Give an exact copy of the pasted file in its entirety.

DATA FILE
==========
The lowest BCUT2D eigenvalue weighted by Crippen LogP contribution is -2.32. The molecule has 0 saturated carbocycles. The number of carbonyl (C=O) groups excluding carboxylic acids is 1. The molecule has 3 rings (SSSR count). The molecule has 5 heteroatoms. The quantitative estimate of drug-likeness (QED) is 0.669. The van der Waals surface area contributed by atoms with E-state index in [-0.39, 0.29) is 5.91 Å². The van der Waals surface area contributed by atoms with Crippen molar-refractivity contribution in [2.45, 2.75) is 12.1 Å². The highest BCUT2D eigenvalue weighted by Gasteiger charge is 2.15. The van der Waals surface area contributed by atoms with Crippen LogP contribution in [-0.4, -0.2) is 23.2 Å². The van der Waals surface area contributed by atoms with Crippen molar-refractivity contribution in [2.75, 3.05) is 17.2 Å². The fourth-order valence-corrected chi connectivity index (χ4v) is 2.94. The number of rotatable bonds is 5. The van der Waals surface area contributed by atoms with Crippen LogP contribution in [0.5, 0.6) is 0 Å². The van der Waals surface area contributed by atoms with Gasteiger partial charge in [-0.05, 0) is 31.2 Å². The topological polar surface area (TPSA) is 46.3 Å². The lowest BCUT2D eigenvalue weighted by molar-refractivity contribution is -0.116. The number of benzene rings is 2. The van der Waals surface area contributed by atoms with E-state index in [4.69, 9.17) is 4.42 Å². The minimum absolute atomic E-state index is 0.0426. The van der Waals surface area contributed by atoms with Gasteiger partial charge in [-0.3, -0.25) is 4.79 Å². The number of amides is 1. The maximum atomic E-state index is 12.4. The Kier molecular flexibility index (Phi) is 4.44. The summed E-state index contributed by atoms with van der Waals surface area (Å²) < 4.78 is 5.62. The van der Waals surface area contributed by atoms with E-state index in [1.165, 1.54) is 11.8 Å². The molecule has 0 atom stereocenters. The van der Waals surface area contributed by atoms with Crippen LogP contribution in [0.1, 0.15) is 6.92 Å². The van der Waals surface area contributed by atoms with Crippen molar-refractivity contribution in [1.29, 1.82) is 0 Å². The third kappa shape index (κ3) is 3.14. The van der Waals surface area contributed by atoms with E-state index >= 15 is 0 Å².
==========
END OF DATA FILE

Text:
The lowest BCUT2D eigenvalue weighted by Crippen LogP contribution is -2.32. The molecule has 0 saturated carbocycles. The number of carbonyl (C=O) groups excluding carboxylic acids is 1. The molecule has 3 rings (SSSR count). The molecule has 5 heteroatoms. The quantitative estimate of drug-likeness (QED) is 0.669. The van der Waals surface area contributed by atoms with E-state index in [-0.39, 0.29) is 5.91 Å². The van der Waals surface area contributed by atoms with Crippen molar-refractivity contribution in [2.45, 2.75) is 12.1 Å². The highest BCUT2D eigenvalue weighted by Gasteiger charge is 2.15. The van der Waals surface area contributed by atoms with Crippen LogP contribution in [-0.4, -0.2) is 23.2 Å². The van der Waals surface area contributed by atoms with Crippen molar-refractivity contribution in [2.75, 3.05) is 17.2 Å². The fourth-order valence-corrected chi connectivity index (χ4v) is 2.94. The number of rotatable bonds is 5. The van der Waals surface area contributed by atoms with Crippen LogP contribution in [0.5, 0.6) is 0 Å². The van der Waals surface area contributed by atoms with Gasteiger partial charge in [-0.05, 0) is 31.2 Å². The topological polar surface area (TPSA) is 46.3 Å². The lowest BCUT2D eigenvalue weighted by molar-refractivity contribution is -0.116. The number of benzene rings is 2. The van der Waals surface area contributed by atoms with E-state index in [4.69, 9.17) is 4.42 Å². The minimum absolute atomic E-state index is 0.0426. The van der Waals surface area contributed by atoms with Gasteiger partial charge in [-0.3, -0.25) is 4.79 Å². The number of amides is 1. The maximum atomic E-state index is 12.4. The Kier molecular flexibility index (Phi) is 4.44. The summed E-state index contributed by atoms with van der Waals surface area (Å²) < 4.78 is 5.62. The van der Waals surface area contributed by atoms with E-state index in [1.165, 1.54) is 11.8 Å². The molecule has 0 atom stereocenters. The van der Waals surface area contributed by atoms with Crippen LogP contribution in [0.1, 0.15) is 6.92 Å². The van der Waals surface area contributed by atoms with Crippen molar-refractivity contribution in [1.29, 1.82) is 0 Å². The third kappa shape index (κ3) is 3.14. The van der Waals surface area contributed by atoms with E-state index >= 15 is 0 Å².